I have two pieces of advice. Always ask yourself how you know they are queenless, and second, replace like for like. That is, if they expect a mated queen, give them one; if they expect a virgin, give them one; if they expect a cell...
These principles can be ignored, but that's when you make things difficult and decrease your chances of success. If you have no alternative, roll the dice.
i got two late queens end of march
one went into a queenless hive between two frames of open brood i had taken from another hive.
the other went into a weak hive after i squashed the queen.
i noticed that the weak hive was getting lots of attention from the other hives but no robbing frenzy and i had reduced the entrances.
i saw a handful of dead bees out the front one day so i lifted the two box hive and it was obviously empty.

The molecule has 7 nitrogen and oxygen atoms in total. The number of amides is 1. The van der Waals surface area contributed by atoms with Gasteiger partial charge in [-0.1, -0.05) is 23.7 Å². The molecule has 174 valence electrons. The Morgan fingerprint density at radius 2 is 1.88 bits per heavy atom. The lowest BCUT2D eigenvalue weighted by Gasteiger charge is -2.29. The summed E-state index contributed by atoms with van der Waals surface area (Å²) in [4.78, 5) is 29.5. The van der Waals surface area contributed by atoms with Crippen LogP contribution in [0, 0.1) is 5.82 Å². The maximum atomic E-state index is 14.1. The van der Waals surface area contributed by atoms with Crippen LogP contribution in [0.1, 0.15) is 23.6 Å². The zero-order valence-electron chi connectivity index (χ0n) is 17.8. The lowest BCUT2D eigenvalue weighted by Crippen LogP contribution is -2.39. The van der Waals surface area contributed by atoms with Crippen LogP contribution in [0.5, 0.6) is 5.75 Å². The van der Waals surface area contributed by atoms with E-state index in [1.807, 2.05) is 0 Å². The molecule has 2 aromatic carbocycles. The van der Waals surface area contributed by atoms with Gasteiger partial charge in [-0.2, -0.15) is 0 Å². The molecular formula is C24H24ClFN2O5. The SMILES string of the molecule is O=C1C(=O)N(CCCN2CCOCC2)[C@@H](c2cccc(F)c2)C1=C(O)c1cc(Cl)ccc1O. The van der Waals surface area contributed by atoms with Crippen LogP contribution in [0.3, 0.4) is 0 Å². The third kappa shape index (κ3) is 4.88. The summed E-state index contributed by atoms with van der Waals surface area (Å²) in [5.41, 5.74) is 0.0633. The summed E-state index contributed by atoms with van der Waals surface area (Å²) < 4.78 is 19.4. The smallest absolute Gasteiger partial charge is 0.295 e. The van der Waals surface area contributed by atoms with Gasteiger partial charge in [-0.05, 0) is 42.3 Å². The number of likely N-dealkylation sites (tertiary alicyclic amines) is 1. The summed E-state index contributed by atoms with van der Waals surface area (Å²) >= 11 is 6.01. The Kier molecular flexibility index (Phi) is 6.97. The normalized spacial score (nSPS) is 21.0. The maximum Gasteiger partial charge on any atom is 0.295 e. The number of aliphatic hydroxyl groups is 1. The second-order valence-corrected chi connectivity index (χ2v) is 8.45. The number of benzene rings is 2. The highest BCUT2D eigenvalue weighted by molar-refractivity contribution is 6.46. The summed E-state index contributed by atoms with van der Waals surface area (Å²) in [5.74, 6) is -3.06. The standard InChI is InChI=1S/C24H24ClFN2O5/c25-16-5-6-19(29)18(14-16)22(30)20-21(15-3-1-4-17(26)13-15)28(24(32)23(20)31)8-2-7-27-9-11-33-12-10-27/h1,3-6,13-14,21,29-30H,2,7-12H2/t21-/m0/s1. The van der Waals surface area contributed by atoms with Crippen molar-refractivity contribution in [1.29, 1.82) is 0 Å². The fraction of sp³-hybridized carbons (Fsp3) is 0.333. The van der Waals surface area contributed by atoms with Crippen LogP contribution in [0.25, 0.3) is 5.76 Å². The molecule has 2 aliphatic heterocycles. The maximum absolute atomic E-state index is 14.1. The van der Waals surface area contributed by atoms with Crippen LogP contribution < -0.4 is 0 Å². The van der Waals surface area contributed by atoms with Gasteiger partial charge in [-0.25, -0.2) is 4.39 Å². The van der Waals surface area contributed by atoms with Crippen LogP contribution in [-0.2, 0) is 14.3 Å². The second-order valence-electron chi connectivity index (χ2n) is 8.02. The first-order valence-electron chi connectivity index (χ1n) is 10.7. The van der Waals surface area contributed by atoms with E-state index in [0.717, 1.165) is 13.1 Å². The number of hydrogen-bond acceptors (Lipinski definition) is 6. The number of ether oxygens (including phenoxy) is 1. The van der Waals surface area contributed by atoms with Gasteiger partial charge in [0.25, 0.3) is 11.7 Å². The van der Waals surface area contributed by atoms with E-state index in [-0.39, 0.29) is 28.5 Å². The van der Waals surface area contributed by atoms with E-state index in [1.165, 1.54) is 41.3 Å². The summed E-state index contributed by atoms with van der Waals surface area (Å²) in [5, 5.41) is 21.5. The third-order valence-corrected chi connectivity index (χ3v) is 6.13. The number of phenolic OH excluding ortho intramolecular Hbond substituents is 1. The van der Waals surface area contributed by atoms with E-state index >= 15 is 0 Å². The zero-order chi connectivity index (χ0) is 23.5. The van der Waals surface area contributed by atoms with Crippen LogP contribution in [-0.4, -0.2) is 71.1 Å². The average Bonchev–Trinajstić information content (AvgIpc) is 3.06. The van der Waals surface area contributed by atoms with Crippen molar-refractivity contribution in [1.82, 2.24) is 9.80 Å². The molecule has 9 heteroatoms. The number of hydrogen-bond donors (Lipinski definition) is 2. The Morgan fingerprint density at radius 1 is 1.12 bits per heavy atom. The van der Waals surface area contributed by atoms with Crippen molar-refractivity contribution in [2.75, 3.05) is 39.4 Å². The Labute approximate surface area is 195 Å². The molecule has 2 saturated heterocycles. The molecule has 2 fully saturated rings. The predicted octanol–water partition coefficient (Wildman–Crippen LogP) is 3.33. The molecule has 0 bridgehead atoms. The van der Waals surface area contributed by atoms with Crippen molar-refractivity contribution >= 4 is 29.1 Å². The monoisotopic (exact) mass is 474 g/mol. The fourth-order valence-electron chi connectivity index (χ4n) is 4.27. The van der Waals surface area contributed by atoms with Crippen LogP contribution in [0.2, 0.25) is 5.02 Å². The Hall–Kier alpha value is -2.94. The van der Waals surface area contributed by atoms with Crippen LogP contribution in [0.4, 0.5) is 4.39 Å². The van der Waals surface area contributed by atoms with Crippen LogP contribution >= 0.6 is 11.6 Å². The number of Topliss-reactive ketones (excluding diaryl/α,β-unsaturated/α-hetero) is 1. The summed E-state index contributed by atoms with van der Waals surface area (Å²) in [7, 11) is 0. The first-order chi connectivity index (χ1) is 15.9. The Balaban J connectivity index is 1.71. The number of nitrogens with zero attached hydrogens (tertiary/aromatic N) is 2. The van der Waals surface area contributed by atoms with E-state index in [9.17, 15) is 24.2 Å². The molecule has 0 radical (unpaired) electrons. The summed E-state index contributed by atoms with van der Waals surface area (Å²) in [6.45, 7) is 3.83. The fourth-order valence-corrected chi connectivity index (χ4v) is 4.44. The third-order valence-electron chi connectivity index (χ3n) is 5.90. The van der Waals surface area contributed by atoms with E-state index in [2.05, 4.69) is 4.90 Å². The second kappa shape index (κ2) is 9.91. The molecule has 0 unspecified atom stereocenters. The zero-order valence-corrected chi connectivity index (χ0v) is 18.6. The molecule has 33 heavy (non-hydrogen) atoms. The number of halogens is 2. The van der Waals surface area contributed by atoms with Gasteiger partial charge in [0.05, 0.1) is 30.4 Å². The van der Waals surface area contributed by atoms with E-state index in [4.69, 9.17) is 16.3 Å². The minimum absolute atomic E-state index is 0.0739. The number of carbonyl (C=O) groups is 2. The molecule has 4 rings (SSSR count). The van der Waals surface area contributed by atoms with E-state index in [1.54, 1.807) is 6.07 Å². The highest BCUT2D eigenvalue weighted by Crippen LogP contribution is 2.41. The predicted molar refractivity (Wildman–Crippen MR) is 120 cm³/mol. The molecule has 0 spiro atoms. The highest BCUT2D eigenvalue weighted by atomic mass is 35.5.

i opened it up and there was a carpet of dead bees on the floor and a dead queen and a handful of bees.
i think it had starved.
it took about 10 days to go from two boxes full of honey to empty with stealth robbing.
so keep an eye on your nuc at this time of yr.
Probably a bit late to say so now i only just seen this thread. But if a mated queen is put into a hive with uncapped queen cells, very often the bees will destroy those cells. But if a mated queen is introduced to a hive with capped queen cells, it is a toss up wether the bees will destroy those cells or not. Sometimes they will go on to hatch, and when they do they are quite capable of killing the mated queen you introduced.
Rule of thumb should be always destroy all queen cells before introducing a mated queen. Also check to see they have not hatched already, if they have you need to hunt down the virgin/s.